The strongest cold front yet this season could produce a round or two of strong thunderstorms ahead of it in the Florida Panhandle Sunday Night, then across parts of North Florida Monday.

The strongest storms might produce damaging wind gusts to 60 mph, small hail, and even an isolated tornado. Chances of this occurring are highest along the Gulf Coast from Pensacola to Panama City Sunday Night and early Monday morning. A second, but potentially equally as strong round of thunderstorm activity is expected to develop and move along the I-10 corridor roughly from Lake City to Jacksonville Monday afternoon. The strong storms may extend as far south as Gainesville and Ocala by early Monday evening.


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As the front sweeps across the rest of the peninsula, the intensity and coverage of the thunderstorm activity is likely to diminish. However, gusty winds and a few showers may ride along the front all the way to South Florida during the day Tuesday.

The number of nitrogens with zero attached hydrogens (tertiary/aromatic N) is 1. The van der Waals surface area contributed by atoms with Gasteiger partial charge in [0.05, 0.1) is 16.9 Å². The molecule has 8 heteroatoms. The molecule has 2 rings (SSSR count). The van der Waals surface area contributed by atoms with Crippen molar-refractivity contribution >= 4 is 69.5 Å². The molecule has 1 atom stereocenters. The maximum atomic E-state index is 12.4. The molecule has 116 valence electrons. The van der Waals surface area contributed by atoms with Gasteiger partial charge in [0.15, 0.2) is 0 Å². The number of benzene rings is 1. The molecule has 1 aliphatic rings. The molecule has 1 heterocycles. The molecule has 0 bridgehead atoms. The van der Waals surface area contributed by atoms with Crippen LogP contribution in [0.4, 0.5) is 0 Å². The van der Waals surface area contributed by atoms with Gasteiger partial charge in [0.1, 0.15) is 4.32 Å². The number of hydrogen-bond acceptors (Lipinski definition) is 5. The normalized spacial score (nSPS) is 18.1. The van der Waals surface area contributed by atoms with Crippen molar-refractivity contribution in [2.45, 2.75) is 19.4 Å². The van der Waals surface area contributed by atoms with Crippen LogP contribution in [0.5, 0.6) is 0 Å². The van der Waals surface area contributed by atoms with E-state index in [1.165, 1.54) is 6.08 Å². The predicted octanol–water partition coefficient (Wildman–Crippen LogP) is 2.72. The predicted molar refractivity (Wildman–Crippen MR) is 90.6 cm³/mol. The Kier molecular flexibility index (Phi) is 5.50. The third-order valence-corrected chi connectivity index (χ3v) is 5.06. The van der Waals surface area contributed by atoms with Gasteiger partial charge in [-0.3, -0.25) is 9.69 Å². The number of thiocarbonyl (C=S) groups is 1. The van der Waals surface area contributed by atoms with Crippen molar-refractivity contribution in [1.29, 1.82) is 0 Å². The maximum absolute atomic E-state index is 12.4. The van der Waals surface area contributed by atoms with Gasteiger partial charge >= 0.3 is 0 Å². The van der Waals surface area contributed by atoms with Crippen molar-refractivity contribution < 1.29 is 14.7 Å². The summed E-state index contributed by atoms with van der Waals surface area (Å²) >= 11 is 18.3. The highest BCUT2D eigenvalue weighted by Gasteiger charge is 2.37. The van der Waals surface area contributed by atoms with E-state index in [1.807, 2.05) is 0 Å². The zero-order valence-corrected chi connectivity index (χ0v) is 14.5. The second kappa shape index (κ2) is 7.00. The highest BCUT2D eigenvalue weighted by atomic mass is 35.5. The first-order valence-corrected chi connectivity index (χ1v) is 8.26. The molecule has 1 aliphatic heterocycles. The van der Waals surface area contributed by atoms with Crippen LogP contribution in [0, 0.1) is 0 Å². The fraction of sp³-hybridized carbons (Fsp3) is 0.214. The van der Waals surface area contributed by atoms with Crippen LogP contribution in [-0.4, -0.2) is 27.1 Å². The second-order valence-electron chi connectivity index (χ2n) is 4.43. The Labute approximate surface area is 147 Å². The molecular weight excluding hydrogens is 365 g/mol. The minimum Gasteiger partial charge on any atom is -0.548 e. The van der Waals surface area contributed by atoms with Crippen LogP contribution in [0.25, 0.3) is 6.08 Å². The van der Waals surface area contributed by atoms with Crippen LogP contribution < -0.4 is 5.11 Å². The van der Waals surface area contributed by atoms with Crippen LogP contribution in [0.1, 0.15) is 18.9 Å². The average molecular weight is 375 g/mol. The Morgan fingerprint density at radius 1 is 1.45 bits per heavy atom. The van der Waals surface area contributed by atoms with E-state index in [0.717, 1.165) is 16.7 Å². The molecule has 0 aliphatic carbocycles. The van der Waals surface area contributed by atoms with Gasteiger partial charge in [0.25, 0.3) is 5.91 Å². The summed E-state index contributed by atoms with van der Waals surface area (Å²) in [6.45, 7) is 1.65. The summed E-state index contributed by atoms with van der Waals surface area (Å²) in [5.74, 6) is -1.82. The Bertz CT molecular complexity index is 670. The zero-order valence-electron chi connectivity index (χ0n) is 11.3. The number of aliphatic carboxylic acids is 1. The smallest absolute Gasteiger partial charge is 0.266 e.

This week’s front will usher in the coldest air mass experienced by most Floridians since April. It will also by a remarkably drier air mass, signaling the end to the 2017 rainy season for the entire state.

Meteorologist Cyndee O'Quinn

Cyndee O’Quinn joined the University of Florida College of Journalism and Communications team of meteorologists in June 2017. She produces TV, radio and social media content for the Florida Public Radio Emergency Network (FPREN), a collaboration of Florida's public media stations that transmit information ahead of and during statewide emergencies. O’Quinn also serves as a mentor to student interns/forecasters on newscast production, weather updates and social media content.

Cyndee has previously served as the assistant senior manager and communications at the Volcanic Ash Advisory Centre in Darwin, Australia and as on-air talent and digital content manager for 15 years at WCPO-TV in Cincinnati, Ohio. O’Quinn has a Bachelor’s degree in Meteorology from Florida State University.